There are two main tenets in India's interest in Guyanese crude. The first economic stems from India's willingness to diversify its crude imports away from the Middle East. Despite its current COVID-triggered difficulties, India's appetite for crude will continue to increase in the upcoming years. India has been voicing its discontent with OPEC pricing and production policies and securing a new stream would come in very handy for Indian refiners. The second link between Guyana and India might be less evident however still deserves to be noted the Indo-Guyanese represent the largest ethnic group in Guyana, making up almost half of the population. As opposed to the previous President David Granger (who was Afro-Guyanese and sought no overtures vis-à-vis India), Guyana's new head of state Irfaan Ali is Indo-Guyanese and this cultural affinity seems to be drawing the two nations together.

Even if New Delhi and Georgetown manage to iron out all differences in the upcoming weeks and the Guyanese government is not hindered by political obstructionism, increasing the government's take to more than 1 cargo every two months would require substantially increasing overall output levels, at least to stabilize it. Liza production has been hindered by recurring problems with the Liza Destiny FPSO, as recently as this April ExxonMobil was forced to cut down on production rates because of a discharge silencer, an element of the recently reinstalled gas compressor. Unfazed by the upstream helter-skelter, the Guyanese-Indian negotiations are poised to continue, primarily in an effort to find a mutually acceptable pricing formula. How to gauge the progress on the Indo-Guyanese talks? The next Liza cargo that should go to Guyana's government is due this June check out where it goes.

By Gerald Jansen for Oilprice.com
______________

Story from Kaieteur News

Kaieteurnewsonline
.com 05 22 2021

Copyright© 1999-2021 Petroleumworld or respective author or news agency. All rights reserved.

We welcome the use of Petroleumworld™ (PW) stories by anyone provided it mentions Petroleumworld.com as the source.

Other stories you have to get authorization by its authors. Internet web links to http://www.petroleumworld.com are appreciated.

Petroleumworld welcomes your feedback and comments, share your thoughts on this article, your feedback is important to us!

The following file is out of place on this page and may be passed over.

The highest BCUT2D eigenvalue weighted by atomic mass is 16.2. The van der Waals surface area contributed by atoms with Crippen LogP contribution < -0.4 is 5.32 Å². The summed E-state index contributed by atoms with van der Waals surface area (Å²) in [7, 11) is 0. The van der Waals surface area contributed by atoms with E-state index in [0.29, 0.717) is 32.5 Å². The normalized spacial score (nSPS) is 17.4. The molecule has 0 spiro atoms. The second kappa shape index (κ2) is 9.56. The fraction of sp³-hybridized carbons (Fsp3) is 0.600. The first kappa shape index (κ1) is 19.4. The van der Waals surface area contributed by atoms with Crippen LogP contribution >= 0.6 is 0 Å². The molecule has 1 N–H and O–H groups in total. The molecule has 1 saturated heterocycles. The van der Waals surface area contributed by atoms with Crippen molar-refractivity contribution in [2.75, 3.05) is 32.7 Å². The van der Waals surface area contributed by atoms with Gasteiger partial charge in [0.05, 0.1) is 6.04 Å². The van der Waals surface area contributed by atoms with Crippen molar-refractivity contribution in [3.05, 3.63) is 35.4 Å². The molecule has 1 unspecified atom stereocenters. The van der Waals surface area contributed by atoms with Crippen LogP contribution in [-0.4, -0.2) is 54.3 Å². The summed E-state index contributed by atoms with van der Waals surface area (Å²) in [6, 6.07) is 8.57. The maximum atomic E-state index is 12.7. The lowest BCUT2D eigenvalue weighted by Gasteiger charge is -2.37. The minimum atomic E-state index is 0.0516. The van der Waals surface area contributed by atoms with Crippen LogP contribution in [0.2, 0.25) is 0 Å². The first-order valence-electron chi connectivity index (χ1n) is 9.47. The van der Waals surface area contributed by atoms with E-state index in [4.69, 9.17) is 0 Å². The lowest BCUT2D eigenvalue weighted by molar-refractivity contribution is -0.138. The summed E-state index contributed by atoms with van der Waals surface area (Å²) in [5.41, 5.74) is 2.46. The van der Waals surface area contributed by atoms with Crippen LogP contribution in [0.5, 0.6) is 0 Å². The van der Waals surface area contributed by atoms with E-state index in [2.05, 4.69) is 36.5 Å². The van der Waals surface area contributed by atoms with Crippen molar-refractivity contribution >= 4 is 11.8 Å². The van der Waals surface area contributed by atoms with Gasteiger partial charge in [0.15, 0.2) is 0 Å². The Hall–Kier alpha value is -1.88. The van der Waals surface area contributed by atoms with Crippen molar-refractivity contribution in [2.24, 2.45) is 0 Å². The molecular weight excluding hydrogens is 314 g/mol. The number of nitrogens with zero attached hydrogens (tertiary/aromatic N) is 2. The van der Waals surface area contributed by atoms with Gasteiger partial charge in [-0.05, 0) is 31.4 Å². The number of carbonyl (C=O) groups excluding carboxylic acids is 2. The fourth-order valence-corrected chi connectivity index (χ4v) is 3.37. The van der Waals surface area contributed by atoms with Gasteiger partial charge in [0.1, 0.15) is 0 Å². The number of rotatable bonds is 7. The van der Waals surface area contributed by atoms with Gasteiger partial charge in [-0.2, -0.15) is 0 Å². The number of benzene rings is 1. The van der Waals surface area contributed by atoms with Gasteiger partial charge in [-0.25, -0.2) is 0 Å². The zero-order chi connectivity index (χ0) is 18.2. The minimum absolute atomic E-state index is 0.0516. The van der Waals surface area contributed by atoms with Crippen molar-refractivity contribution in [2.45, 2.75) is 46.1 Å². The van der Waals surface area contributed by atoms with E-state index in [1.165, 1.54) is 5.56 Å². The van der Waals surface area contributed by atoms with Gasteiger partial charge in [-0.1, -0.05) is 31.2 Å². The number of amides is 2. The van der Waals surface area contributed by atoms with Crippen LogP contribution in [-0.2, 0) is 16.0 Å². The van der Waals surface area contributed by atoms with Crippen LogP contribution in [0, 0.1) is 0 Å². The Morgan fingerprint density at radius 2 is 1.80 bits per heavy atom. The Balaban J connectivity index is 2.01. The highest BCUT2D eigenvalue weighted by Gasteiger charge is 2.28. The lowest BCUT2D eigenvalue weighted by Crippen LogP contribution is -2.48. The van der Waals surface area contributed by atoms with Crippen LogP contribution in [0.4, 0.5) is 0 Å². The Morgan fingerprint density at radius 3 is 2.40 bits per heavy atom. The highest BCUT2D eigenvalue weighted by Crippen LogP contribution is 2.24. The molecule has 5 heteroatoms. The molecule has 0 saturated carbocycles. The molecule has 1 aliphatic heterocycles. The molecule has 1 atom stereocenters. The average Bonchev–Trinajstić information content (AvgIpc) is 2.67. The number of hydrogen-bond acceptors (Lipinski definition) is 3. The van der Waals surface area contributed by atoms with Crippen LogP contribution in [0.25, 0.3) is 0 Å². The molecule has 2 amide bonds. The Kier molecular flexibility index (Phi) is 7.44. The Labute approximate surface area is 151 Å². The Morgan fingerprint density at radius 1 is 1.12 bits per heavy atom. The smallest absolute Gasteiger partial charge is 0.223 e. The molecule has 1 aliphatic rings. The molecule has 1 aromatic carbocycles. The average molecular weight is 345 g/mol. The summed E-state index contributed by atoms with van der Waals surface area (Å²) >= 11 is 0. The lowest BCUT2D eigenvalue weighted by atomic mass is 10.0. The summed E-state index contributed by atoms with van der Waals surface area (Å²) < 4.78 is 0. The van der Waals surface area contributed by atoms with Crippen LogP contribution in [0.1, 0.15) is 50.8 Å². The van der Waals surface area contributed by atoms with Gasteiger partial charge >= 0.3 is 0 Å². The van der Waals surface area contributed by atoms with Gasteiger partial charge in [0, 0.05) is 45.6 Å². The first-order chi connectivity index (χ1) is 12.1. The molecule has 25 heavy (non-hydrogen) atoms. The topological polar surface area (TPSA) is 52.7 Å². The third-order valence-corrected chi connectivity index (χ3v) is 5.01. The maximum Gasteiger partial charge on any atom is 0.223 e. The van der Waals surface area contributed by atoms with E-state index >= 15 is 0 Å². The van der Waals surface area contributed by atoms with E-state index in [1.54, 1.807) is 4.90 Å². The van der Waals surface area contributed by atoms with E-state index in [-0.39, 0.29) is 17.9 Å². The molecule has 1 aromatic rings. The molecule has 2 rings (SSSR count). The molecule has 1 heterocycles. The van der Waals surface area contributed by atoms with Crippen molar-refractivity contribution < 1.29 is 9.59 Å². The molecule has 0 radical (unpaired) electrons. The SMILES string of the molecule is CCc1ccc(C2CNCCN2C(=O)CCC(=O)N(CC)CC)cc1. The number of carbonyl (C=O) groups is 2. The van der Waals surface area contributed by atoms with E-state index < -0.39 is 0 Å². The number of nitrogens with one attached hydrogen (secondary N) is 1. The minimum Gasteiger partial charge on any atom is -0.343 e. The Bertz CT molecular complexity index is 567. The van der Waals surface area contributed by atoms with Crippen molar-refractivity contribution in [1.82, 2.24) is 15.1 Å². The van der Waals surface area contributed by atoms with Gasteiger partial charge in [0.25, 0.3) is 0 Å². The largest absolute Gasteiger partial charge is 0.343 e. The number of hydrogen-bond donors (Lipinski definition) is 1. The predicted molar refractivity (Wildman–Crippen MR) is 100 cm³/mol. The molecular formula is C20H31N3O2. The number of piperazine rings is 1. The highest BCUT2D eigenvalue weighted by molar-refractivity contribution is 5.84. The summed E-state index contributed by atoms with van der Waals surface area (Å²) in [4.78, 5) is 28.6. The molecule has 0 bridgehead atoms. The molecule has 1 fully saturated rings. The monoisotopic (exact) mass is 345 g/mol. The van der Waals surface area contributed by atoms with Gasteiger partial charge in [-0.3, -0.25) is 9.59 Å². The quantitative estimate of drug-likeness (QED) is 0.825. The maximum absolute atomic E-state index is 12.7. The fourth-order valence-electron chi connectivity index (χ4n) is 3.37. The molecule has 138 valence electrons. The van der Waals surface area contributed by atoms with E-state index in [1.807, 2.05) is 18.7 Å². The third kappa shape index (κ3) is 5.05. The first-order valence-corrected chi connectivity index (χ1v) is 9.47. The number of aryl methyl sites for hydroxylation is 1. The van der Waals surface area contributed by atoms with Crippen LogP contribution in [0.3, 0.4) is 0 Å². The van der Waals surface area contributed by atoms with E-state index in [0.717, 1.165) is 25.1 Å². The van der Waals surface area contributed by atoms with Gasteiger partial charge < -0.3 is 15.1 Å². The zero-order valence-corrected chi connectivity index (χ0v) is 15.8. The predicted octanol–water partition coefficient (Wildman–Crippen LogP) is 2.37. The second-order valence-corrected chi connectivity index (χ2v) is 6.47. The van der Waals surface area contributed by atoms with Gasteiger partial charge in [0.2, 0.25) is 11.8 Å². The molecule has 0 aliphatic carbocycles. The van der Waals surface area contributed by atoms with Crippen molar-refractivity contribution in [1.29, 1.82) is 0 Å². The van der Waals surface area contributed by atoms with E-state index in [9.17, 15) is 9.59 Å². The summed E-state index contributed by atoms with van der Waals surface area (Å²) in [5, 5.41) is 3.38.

We invite all our readers to share with us
their views and comments about this article.

 

Write to editor@petroleumworld.com

By using this link, you agree to allow PW
to publish your comments on our letters page.

Any question or suggestions,
please write to: editor@petroleumworld.com

Best Viewed with IE 5.01+ Windows NT 4.0, '95,
'98,ME,XP, Vista, Windows 7,8,10 +/ 800x600 pixels

19th

TOP

Contact: editor@petroleumworld.com,

Editor & Publisher:Elio Ohep/
Contact Email: editor@petroleumworld.com

CopyRight © 1999-2021 Petroleumworld- All Rights Reserved. Legal Information

PW in Top 100 Energy Sites

CopyRight©1999-2021, Petroleumworld   / Elio Ohep - All rights reserved

 

This site is a public free site and it contains copyrighted material the use of which has not always been specifically authorized by the copyright owner.We are making such material available in our efforts to advance understanding of business, environmental, political, human rights, economic, democracy, scientific, and social justice issues, etc. We believe this constitutes a 'fair use' of any such copyrighted material as provided for in section 107 of the US Copyright Law. In accordance with Title 17 U.S.C. Section 107, the material on this site is distributed without profit to those who have chosen to view the included information for research, information, and educational purposes. For more information go to: http://www.law.cornell.edu/uscode/17/107.shtml. If you wish to use copyrighted material from this site for purposes of your own that go beyond 'fair use', you must obtain permission fromPetroleumworld or the copyright owner of the material.